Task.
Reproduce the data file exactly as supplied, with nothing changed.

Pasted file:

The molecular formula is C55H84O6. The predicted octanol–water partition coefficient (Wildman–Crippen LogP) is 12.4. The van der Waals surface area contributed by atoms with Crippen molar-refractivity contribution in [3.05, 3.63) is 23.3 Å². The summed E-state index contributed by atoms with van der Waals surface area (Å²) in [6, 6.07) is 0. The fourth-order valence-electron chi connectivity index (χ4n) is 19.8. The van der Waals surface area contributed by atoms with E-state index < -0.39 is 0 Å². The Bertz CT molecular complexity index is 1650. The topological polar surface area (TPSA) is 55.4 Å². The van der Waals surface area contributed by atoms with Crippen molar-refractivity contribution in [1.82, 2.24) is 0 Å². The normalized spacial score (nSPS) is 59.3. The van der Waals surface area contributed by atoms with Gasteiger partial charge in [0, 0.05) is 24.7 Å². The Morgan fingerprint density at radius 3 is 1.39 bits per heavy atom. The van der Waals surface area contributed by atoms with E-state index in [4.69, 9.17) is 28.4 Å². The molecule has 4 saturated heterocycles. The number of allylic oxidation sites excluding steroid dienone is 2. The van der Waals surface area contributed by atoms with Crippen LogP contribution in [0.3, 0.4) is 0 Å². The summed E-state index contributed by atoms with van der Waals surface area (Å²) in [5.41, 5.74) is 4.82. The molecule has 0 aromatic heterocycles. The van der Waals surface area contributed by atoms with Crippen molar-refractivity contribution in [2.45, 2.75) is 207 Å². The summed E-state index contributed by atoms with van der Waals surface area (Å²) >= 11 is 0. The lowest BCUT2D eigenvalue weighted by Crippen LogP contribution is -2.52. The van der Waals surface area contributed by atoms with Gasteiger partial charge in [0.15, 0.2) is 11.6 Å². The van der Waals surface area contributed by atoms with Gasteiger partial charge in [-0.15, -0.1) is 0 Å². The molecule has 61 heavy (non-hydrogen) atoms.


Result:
The molecular formula is C55H84O6. The predicted octanol–water partition coefficient (Wildman–Crippen LogP) is 12.4. The van der Waals surface area contributed by atoms with Crippen molar-refractivity contribution in [3.05, 3.63) is 23.3 Å². The summed E-state index contributed by atoms with van der Waals surface area (Å²) in [6, 6.07) is 0. The fourth-order valence-electron chi connectivity index (χ4n) is 19.8. The van der Waals surface area contributed by atoms with E-state index < -0.39 is 0 Å². The Bertz CT molecular complexity index is 1650. The topological polar surface area (TPSA) is 55.4 Å². The van der Waals surface area contributed by atoms with Crippen molar-refractivity contribution in [1.82, 2.24) is 0 Å². The normalized spacial score (nSPS) is 59.3. The van der Waals surface area contributed by atoms with Gasteiger partial charge in [0, 0.05) is 24.7 Å². The Morgan fingerprint density at radius 3 is 1.39 bits per heavy atom. The van der Waals surface area contributed by atoms with E-state index in [4.69, 9.17) is 28.4 Å². The molecule has 4 saturated heterocycles. The number of allylic oxidation sites excluding steroid dienone is 2. The van der Waals surface area contributed by atoms with Crippen LogP contribution in [0.3, 0.4) is 0 Å². The summed E-state index contributed by atoms with van der Waals surface area (Å²) in [5.41, 5.74) is 4.82. The molecule has 0 aromatic heterocycles. The van der Waals surface area contributed by atoms with Crippen molar-refractivity contribution in [2.45, 2.75) is 207 Å². The summed E-state index contributed by atoms with van der Waals surface area (Å²) >= 11 is 0. The lowest BCUT2D eigenvalue weighted by Crippen LogP contribution is -2.52. The van der Waals surface area contributed by atoms with Gasteiger partial charge in [0.15, 0.2) is 11.6 Å². The van der Waals surface area contributed by atoms with Gasteiger partial charge in [-0.15, -0.1) is 0 Å². The molecule has 61 heavy (non-hydrogen) atoms.